After loving At The Water’s Edge and Water For Elephants I was delighted to discover that there was a third novel from Sara Gruen. After reading the blurb once again she managed to pique my interest. Ape House begins with Isabel and her family of bonobos, the smaller species of chimpanzee. They are part of a research facility that is working on the use of sign language as a means of communication with the bonobos. Everything goes wrong when animal rights protestors set the bonobos free and the apes are sold to smooth over the situation. Isabel is devastated and eventually the apes resurface on a reality TV show. What follows is Isabel trying to reunite with her ape family and John, a reporter who met the apes before the attack, trying to get the story and keep his career afloat.
This book has quite a fe negative reviews about the place. Most of these stem from the disappointment in realising that this is not the hard-hitting literary story that they imagined. And while the apes are the focus of all the action, they are not primary focus of the plot. The story mostly follows the actions of the people around them, those that are affected by they lives. Rather than being a heavy-handed story that pulls at your emotions, Gruen keeps it a light, enjoyable work of fiction. Personally I found it highly enjoyable, an easy read that I couldn’t put down and enjoyed every aspect of it.
This book does touch on some important issues relating to the rights of animals and how they are treated. You can’t escape the themes of animal experimentation and mistreatment at the hands of humans. Gruen does pay respect to these opinions and the reader will leave with a sense of disappointment with the human race underneath it all. You can tell she is an animal lover herself and some of the experiences described i the novel are ones she lived herself. Gruen studied hard to be invited to visit the Great Ape Trust, the real-life equivalent found in the book and relished her time meeting the apes. This book was well-researched and it shows within the story.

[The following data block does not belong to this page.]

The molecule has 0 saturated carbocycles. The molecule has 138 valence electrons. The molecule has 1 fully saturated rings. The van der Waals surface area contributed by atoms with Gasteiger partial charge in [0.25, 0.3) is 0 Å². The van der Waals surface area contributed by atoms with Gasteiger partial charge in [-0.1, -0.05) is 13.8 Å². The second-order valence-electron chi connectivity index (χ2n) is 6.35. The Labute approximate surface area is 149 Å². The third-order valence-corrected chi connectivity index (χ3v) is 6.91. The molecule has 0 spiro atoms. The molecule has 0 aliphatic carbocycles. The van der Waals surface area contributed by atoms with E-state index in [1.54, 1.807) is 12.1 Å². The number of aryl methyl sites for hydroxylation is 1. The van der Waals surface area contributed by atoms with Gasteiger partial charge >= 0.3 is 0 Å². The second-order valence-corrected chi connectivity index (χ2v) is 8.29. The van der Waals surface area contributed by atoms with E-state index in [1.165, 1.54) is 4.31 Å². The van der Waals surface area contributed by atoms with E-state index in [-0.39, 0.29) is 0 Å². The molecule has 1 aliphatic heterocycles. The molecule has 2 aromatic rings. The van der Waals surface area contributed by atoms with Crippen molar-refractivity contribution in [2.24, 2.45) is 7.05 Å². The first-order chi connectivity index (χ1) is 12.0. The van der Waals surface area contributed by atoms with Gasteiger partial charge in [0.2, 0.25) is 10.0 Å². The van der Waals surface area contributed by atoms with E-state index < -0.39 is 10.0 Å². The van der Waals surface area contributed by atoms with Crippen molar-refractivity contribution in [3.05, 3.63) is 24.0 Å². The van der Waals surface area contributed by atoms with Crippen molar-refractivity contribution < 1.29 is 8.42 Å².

Ape House does mostly focus on Isabel and John over the course of the story. They are both great characters. Isabel with her incredible passion for the bonobos, her family. I loved the way this character introduced the ideas of how similar humans are to the bonobos but how their relationship with us is merely that we are similar and can communicate with each other, without an insinuation if mastery over each other. Something that humans are unable to do, we believe we are more intelligent than other life-forms and that, therefore, we are above them, they are mere animals. Isabel challenges that and her character is highly enjoyable to learn about. John is a completely different character. He is floundering in life. Both him and his wife are trying to keep their heads above water in their cut-throat careers. I enjoyed his point of view immensely and loved the way the novel followed. Comical at times with a host of vibrant peripheral characters. Characters that probably offended those that were after their literary masterpiece. Don’t get me wrong I adore heavy, emotional literature that tears up my soul leaving me shattered at the conclusion (A Little Life, I’m looking at you) but I do also enjoy something light and breezy and I felt this book was a great combination of the two.
Definitely give this book a go (minus the high expectations) particularly if you are a fan of Gruen. I have loved every one of her novels so far, each unique, each with a crazy story and each has touched my heart. Ape House was no different. In fact it taught me quite a bit about bonobos and other primates and I quite enjoyed the small snippets in the book from their perspective. I give Ape House four bonobos, the cheeky little monkeys!